Apple Inc.'s Brilliant Low-Cost iPhone Strategy

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Although Apple (NASDAQ: AAPL) unveiled a new, premium iPhone (called the iPhone X) starting at $999 (significantly more expensive than previous flagship iPhones), one thing that people don't seem to be talking about is how Apple's new iPhone lineup very aggressively addresses lower-end portions of the market that the company had, in previous years, left underserved.

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Let's take a closer look at the strategy and what it could mean for Apple's iPhone business.

Cheaper SE, keeping 6s in the lineup

When Apple introduces a new iPhone generation, it typically discounts the prior generation models and stops selling the generation before that. So, for example, when Apple introduced the iPhone 7-series smartphones last year, it discounted the iPhone 6s lineup and completely stopped selling the iPhone 6-series smartphones altogether.

That wasn't the case this time around.

After introducing the iPhone 8 and iPhone 8 Plus (the direct successors to last year's iPhone 7 and iPhone 7 Plus), Apple discounted the iPhone 7-series as expected and then further discounted the iPhone 6s-series smartphones as well.

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Indeed, the iPhone 6s now starts at $449 and its larger sibling, the iPhone 6s Plus, can be had for $549.

Apple also discounted the iPhone SE, a product introduced midway through the iPhone 6s cycle, to just $349 for the entry-level model. This should help Apple improve its performance in price-sensitive emerging markets. 

Apple now has a product stack that runs the gamut of price points from a modest $349 all the way to a pricey $1,149.

Apple can grow its share at lower price points

Although the iPhone 6s-series proved to be relatively underwhelming as flagship successors to the hugely popular iPhone 6-series, the family makes for great lower-cost iPhones.

Indeed, the iPhone 6s-series is still thoroughly modern, with a blazing-fast A9 processor, respectable cameras, and reasonably high-quality 3D Touch-enabled displays. For individuals who want iPhones but don't want to spend too much, I think the 6s-series will be compelling.

Keeping the iPhone 6s around at even lower price points should help Apple do two things. Firstly, it should help Apple grow its share at these lower price points. Apple is showing up to the fight at these price points this year when it hadn't previously, so I do expect some level of market share growth (the magnitude of which is impossible to predict ahead of time) here.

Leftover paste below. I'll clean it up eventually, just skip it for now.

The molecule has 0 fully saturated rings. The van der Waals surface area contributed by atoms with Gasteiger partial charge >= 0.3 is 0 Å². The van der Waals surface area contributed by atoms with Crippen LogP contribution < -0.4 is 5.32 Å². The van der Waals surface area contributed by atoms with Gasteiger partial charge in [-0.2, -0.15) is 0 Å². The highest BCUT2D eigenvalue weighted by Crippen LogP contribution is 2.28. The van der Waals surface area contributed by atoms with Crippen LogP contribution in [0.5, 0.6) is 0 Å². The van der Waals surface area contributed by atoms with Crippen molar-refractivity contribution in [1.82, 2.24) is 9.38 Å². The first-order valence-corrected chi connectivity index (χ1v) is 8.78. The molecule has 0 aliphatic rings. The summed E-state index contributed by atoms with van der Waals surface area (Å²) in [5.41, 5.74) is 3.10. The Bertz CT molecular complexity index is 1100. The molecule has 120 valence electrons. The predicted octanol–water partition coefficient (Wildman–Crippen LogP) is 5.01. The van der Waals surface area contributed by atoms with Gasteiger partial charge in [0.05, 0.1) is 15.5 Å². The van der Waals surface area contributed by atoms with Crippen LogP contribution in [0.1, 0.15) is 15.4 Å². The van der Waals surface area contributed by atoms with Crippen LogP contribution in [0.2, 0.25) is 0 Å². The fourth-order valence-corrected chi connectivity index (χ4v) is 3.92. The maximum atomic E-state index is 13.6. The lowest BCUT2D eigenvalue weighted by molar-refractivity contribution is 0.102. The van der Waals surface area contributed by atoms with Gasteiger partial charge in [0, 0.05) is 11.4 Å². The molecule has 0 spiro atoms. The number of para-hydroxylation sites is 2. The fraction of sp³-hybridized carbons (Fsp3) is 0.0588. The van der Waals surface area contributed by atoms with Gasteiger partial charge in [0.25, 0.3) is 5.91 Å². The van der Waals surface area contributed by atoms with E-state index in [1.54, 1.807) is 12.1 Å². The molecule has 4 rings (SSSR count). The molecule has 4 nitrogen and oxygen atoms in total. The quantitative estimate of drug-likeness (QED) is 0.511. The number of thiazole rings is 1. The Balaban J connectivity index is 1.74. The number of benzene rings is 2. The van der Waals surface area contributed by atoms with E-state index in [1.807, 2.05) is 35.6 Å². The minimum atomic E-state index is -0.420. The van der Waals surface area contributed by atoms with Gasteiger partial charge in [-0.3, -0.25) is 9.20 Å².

That means additional revenue and profits for Apple's iPhone business, which is good. The only downside is that growing share at these lower price points will naturally dilute Apple's reported iPhone average selling prices, though if cannibalization of higher-priced products by lower-priced products is minimized -- and I think it will be as the higher-priced products are much more compelling than the lower priced products -- this isn't a problem.

Further, since Apple is aggressively trying to grow its services business, there is value in being more aggressive in expanding the iPhone installed base. Bringing more users into the ecosystem with lower-cost devices potentially means more apps sold, movies and songs purchased, subscriptions to services like Apple Music purchased, and so on.

Once users have experienced the Apple ecosystem and feel "locked in" (since they've invested so much in the platform), those users are more likely to keep buying Apple iPhones (and possibly other products, like iPads).

I can't wait to see how Apple's iPhone business performs in the quarters ahead.

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Ashraf Eassa has no position in any of the stocks mentioned. The Motley Fool owns shares of and recommends Apple. The Motley Fool has a disclosure policy.